Cemetery Without Crosses (1969) – By Roger Carpenter


While I very much appreciate Arrow Video’s prestige genre releases such as Mark of the Devil, Eaten Alive, The Hills Have Eyes, and many more, what I think I like best about this company is their choice of less-known, more obscure genre films. Cemetery Without Crosses is just such a release. A quick check of the Internet shows that Cemetery Without Crosses appears on a couple of “top spaghetti western” lists but, by and large, it has been ignored over the years for the more popular titles of Leone, Corbucci, Martino, and so on.

Hopefully, this release will help shed some light on this overlooked gem of a western. Filmed in Almeria, Andalusia, Spain, like most other spaghetti westerns, one difference with this film is the two main stars are French. Co-written and also directed by its star Robert Hossein, most famous for his turn in 1955’s Rififi, the film was a chance for him to go back to his roots as a child who watched many westerns and also a way to honor his good friend Sergio Leone. Also starring Hossein’s friend and colleague Michele Mercier, this was an opportunity for the beautiful international star of the Angelique series of films to break from that mold and play a darker character.

Mercier stars as Maria Caine. In the opening shots she is forced to watch her husband lynched by the Rogers clan, a rival family who covets the Caine ranches and is looking to solidify their chokehold of the entire region. Along with two other family members, Maria’s husband has stolen a large sum of money from the Rogers family in retaliation for stealing their land and burning a ranch. After Maria buries her husband she goes in search of Manuel (Hossein), an old flame and quick-draw shooter. It seems that, in another life, Maria spurned Manuel’s love and married his good friend. Since that time, Manuel has lived in a deserted ghost town in the middle of the desert, preferring to nurse his wounds alone. Manuel agrees to help Maria seek revenge, not for the gold her husband left behind, but more for a sense of duty towards the woman he still carries a torch for.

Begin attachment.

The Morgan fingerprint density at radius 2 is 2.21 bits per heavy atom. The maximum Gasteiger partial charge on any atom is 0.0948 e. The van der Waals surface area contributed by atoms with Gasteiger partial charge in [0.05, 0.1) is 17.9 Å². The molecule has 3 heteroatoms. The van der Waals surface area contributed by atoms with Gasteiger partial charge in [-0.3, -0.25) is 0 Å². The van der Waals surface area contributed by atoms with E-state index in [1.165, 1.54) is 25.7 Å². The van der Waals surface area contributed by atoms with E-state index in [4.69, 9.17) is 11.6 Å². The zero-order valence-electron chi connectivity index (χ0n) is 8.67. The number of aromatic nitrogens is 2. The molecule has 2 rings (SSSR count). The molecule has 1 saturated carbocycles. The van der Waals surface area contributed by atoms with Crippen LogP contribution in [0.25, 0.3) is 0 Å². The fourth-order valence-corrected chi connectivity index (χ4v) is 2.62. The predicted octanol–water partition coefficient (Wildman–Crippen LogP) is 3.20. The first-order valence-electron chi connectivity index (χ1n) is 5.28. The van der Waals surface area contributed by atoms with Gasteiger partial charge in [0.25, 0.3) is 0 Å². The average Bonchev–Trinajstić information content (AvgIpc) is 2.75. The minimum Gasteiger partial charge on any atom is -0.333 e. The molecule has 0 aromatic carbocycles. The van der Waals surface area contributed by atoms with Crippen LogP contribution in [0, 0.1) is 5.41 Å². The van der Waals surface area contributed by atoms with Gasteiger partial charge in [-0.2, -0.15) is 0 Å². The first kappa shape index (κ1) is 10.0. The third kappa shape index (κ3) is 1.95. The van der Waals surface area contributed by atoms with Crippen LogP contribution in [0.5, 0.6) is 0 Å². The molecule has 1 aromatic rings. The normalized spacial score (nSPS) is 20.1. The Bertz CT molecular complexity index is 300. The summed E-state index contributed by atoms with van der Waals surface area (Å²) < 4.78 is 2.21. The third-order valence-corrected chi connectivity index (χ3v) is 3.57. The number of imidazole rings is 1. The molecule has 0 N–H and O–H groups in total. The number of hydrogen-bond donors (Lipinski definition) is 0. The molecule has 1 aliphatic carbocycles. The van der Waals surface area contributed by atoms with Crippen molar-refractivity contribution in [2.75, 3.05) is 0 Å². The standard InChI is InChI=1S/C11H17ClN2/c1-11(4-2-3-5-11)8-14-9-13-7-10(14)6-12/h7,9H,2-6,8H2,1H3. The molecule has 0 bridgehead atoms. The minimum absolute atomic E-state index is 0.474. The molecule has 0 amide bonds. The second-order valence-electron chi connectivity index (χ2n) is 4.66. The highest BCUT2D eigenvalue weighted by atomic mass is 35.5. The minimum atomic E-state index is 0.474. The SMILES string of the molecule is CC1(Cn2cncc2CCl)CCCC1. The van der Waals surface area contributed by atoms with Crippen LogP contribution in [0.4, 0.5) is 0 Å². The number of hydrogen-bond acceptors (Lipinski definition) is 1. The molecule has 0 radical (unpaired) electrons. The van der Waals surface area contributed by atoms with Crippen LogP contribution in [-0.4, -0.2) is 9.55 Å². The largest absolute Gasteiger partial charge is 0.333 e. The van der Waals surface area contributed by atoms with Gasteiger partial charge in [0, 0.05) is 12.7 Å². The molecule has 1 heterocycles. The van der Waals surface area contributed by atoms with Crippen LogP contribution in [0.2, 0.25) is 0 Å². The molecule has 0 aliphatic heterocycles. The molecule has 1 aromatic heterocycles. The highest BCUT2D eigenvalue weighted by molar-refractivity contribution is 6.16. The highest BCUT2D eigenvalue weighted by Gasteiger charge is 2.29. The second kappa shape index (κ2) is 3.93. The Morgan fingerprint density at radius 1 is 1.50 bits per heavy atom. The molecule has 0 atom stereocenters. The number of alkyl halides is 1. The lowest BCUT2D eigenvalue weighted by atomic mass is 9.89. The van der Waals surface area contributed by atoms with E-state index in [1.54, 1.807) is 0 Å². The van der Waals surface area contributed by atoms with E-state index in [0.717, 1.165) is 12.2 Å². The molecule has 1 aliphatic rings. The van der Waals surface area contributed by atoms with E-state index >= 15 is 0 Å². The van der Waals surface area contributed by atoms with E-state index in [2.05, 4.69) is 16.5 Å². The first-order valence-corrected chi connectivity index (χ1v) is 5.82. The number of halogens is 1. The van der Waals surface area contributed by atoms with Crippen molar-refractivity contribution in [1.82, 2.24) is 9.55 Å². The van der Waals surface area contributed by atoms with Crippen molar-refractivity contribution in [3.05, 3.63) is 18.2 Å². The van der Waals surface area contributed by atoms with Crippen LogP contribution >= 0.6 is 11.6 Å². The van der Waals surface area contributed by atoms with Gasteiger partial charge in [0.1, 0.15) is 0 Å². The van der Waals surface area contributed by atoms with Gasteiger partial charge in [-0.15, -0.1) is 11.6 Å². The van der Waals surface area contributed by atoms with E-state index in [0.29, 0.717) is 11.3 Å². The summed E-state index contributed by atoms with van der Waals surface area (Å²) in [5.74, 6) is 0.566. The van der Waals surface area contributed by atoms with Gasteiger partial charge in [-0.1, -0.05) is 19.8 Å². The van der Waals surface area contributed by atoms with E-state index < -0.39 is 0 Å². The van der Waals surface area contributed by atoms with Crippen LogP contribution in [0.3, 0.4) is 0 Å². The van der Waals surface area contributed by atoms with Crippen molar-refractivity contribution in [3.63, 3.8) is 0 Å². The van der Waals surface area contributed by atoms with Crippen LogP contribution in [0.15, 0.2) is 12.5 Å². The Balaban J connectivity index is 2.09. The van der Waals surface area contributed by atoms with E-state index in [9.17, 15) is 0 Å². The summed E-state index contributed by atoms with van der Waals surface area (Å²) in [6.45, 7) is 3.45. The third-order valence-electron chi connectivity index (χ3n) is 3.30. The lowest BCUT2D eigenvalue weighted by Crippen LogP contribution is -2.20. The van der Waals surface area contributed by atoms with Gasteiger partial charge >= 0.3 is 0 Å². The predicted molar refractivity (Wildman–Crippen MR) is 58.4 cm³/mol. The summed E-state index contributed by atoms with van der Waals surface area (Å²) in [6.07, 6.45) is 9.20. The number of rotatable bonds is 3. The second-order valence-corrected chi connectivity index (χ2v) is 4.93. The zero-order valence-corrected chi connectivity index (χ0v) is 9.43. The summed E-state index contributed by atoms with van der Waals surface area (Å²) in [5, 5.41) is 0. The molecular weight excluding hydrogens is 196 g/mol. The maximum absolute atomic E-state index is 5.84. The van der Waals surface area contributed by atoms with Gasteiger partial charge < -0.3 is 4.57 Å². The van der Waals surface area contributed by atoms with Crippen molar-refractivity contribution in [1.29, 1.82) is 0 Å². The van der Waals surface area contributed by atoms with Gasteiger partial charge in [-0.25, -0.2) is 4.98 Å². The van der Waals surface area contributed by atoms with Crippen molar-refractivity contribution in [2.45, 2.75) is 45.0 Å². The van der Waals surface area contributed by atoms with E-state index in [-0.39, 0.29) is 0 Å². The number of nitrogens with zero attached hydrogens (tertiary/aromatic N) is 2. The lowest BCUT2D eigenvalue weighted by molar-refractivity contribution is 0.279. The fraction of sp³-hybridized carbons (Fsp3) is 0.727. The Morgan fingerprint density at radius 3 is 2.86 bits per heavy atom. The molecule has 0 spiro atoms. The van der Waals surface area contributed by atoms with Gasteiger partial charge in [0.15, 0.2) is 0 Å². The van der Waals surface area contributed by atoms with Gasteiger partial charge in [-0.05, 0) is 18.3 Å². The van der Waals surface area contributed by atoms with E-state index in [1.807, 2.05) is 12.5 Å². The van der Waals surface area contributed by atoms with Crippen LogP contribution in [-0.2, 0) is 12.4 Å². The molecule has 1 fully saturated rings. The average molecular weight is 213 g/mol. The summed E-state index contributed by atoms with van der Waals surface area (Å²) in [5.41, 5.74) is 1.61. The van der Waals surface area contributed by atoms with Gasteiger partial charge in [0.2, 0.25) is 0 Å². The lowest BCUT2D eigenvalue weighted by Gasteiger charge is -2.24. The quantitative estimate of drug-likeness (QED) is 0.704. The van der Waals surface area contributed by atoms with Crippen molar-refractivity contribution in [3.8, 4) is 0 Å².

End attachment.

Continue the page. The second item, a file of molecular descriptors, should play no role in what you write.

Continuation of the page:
A plan is hatched whereby Manuel will help Maria humiliate the Caine clan before escaping to a quieter, more peaceful section of the frontier. But, as in many westerns, there is plenty of deceit and many people have individual plans of their own that don’t necessarily mesh with Manuel’s and Maria’s plan. Will Maria successfully exact her revenge? Will Manuel live through the plan? And will the couple finally be able to find peace together?

On the surface the plot seems fairly cookie-cutter: just another desperate widow seeking revenge for the unjust killing of her innocent husband. But as the plot unfolds the viewer will enjoy some unique deviations from the standard plot, including an ending one isn’t necessarily expecting. In a genre known for its violence and dark themes, Cemetery Without Crosses features murder, kidnapping, rape (implied), and suicide. But the film isn’t totally bleak. There is some humor infused throughout the film, most notably in a scene guest-directed by Leone himself, as Manuel is initiated into the Rogers family in a funny group prank.

With some supporting dialogue written by Dario Argento and featuring a great soundtrack by Hossein’s father, Andre, Cemetery Without Crosses is a solid French entry into the spaghetti western genre and is very enjoyable.

With opening and closing scenes in black-and-white, the majority of the film is in color. The colors are vivid in Arrow’s print and really display the beauty of the desert landscape. There is some damage near the beginning of the film that even Arrow couldn’t fix with their brand new 2K restoration, but aside from some early blemishes, the film is gorgeous. It features both English and Italian mono soundtracks as well as English subtitles for both versions of the film. Both Blu-Ray and standard DVD presentations are available.

Perhaps due to the obscurity of the film, the special features are a bit skimpy for this release. There is a short interview with director and star Robert Hossein exclusive to this release as well as an archive interview with Hossein. There is also a report from a French TV station on the production of the film. A trailer rounds out the special features section.

While the number of special features doesn’t compare to most other Arrow releases, don’t let that deter you from purchasing this package. The film itself is a solid entry into the genre that should please most spaghetti western fans and, even with some minor print damage near the beginning, this version is probably the best we can hope for given the age of the film. Overall, a very solid package and a very good film.

Cemetery Without Crosses is available through Amazon or you can go directly to Arrow Film’s website at: http://www.arrowfilms.co.uk/category/usa